IMF predicts 'pain' for UK, as banks prepare London exit
By Peter Teffer
Brexit will not be “without pain”, said the head of the International Monetary Fund (IMF) Christine Lagarde on Wednesday (18 January), as more reports emerged of bank relocating jobs from London.
Lagarde welcomed UK prime minister Theresa May's speech on Tuesday, telling the BBC “less uncertainty is certainly better for the UK economy and for the rest of the European Union”.
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But she noted that the IMF still thinks the British exit from the EU “will not be positive all along and without pain”.
HSBC bank CEO Stuart Gulliver told Bloomberg on Wednesday that “irrespective of Brexit … London will remain a global financial centre”, but gave a quantification of the scale of bank activities that the bank will relocate elsewhere.
“Those activities covered specifically by European legislation will need to move. Looking at our own numbers, that's about 20 percent of the revenue,” said Gulliver, who heads the world's sixth-largest bank, headquartered in London.
Some 1,000 employees could be relocated to Paris.
The Goldman Sachs Group is reportedly also thinking of moving jobs out of the City.
According to German newspaper Handelsblatt, the world's 18th-largest bank is considering cutting the number of roughly 6,000 London-based jobs by half. Around 1,000 of those would be moved to Frankfurt, the German daily said.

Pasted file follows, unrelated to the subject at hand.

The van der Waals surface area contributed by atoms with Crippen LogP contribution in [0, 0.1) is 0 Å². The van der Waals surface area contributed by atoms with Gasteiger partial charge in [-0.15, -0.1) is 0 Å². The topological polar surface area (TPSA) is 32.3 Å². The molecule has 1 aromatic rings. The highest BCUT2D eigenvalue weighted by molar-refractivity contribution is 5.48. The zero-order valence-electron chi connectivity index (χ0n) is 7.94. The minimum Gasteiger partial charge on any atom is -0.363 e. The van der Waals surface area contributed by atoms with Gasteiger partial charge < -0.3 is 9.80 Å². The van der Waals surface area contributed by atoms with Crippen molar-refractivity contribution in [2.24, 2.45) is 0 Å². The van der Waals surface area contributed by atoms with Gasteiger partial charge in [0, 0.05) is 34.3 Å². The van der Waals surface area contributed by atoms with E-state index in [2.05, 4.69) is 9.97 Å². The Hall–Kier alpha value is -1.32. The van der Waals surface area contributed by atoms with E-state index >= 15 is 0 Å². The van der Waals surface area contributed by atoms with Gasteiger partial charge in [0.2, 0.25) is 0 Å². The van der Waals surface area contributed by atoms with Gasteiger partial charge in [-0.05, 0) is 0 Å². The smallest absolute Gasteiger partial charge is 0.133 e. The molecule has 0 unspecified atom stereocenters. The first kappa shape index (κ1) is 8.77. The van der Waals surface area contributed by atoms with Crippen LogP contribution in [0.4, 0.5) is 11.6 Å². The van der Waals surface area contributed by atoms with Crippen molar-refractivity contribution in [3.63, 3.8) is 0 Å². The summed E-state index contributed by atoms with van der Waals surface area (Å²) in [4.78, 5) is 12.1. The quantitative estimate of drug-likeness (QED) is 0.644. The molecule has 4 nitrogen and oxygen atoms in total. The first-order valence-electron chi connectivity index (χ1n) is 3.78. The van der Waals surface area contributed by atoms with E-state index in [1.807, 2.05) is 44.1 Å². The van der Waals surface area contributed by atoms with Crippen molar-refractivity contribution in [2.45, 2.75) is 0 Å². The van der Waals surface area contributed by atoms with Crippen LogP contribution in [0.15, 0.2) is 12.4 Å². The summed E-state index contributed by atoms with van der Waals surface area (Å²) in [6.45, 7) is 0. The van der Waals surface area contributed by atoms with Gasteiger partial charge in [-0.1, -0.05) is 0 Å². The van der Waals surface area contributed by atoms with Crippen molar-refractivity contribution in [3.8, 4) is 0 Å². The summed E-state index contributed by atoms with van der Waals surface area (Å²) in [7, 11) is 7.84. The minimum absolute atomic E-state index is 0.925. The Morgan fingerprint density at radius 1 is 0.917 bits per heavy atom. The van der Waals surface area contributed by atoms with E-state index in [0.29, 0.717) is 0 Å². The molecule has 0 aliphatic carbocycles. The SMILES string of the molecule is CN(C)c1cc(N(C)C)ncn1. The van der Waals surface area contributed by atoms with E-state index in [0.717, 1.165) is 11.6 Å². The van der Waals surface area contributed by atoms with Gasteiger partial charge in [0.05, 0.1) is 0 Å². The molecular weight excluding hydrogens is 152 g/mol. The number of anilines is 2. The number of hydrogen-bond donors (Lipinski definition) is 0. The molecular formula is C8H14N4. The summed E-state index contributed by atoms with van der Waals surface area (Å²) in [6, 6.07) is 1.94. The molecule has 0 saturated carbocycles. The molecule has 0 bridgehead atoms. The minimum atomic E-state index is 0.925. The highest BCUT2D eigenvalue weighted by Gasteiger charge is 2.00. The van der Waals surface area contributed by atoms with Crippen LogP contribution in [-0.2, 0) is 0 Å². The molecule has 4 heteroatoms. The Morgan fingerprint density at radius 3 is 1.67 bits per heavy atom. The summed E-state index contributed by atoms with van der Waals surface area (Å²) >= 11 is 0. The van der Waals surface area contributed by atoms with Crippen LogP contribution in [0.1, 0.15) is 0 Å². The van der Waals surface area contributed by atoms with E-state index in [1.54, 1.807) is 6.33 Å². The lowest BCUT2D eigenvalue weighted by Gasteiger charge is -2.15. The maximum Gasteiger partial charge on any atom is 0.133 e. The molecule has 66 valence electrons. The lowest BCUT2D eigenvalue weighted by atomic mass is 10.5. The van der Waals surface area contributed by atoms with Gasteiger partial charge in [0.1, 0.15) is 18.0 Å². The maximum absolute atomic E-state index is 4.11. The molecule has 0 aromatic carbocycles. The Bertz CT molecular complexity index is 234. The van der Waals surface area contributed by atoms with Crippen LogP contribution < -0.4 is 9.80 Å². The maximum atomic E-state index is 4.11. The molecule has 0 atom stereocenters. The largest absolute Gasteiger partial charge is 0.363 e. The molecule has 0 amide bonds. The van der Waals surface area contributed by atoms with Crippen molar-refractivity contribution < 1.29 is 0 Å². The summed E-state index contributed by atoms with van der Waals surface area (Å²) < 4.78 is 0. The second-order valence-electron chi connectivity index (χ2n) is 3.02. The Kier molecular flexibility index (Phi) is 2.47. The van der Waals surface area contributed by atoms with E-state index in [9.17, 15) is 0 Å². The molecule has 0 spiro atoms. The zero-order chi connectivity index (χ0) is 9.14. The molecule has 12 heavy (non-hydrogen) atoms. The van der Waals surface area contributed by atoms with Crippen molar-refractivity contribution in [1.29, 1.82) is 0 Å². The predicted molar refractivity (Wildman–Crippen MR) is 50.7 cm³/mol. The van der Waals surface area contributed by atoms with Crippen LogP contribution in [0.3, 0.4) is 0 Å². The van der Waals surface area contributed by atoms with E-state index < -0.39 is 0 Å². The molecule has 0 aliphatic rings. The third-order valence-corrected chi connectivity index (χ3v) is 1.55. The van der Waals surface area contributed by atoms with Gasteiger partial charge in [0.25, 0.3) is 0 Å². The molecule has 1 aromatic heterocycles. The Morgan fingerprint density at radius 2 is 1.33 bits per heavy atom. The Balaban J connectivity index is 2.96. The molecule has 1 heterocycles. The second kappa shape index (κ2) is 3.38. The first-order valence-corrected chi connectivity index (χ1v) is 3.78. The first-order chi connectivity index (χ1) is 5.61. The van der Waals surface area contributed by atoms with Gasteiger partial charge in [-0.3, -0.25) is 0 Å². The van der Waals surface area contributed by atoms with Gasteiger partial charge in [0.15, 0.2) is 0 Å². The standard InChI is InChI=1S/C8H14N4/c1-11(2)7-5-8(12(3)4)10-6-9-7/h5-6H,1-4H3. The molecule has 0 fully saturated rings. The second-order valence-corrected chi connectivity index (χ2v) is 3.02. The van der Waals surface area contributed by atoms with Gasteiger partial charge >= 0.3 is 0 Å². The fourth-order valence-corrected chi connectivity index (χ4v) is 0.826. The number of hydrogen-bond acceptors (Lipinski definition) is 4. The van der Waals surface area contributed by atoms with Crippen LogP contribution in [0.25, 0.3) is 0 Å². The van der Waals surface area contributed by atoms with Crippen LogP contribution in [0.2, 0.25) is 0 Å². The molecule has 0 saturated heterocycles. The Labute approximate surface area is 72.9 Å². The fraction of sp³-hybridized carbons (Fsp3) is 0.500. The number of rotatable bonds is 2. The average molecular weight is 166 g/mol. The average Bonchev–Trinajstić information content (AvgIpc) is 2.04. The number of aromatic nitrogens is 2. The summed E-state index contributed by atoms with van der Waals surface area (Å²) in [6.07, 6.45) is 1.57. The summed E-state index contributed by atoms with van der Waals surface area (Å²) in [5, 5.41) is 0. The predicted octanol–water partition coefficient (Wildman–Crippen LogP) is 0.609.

Swiss bank UBS said about 1,000 of its 5,000 London-based employees could be affected, Reuters reported.
In the short term, however, the UK has posted some positive figures.
The BBC reported that unemployment was at its lowest level in more than a decade, with 52,000 people finding a job in the three months to November 2016.
The UK's unemployment rate stood at 4.8 percent, according to the Office for National Statistics.
But Dutch finance minister Jeroen Dijsselbloem, who chairs the influential meetings of eurozone finance ministers, said this would change in future.
He told NRC Handelsblad newspaper on Wednesday that he expected the so-called hard Brexit as outlined by May to lead to “massive unemployment” by 2037.
“Let's speak to each other again in 20 years, and then England will be back to where it was in the seventies,” said Dijsselbloem. “Totally outdated, massive unemployment, totally impoverished.”